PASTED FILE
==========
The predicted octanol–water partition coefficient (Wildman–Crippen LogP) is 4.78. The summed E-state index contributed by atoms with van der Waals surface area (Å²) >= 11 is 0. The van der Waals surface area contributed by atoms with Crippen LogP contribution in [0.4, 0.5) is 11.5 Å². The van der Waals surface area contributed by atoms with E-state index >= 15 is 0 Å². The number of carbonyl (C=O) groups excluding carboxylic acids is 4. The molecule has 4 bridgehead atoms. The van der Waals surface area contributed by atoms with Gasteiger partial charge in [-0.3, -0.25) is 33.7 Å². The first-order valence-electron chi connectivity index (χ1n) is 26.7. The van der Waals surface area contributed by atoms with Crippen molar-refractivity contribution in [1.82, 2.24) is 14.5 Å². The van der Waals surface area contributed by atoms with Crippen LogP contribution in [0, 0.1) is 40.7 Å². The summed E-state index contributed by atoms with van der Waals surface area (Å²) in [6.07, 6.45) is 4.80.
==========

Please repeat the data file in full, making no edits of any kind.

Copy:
The predicted octanol–water partition coefficient (Wildman–Crippen LogP) is 4.78. The summed E-state index contributed by atoms with van der Waals surface area (Å²) >= 11 is 0. The van der Waals surface area contributed by atoms with Crippen LogP contribution in [0.4, 0.5) is 11.5 Å². The van der Waals surface area contributed by atoms with E-state index >= 15 is 0 Å². The number of carbonyl (C=O) groups excluding carboxylic acids is 4. The molecule has 4 bridgehead atoms. The van der Waals surface area contributed by atoms with Gasteiger partial charge in [-0.3, -0.25) is 33.7 Å². The first-order valence-electron chi connectivity index (χ1n) is 26.7. The van der Waals surface area contributed by atoms with Crippen molar-refractivity contribution in [1.82, 2.24) is 14.5 Å². The van der Waals surface area contributed by atoms with Crippen LogP contribution in [0, 0.1) is 40.7 Å². The summed E-state index contributed by atoms with van der Waals surface area (Å²) in [6.07, 6.45) is 4.80.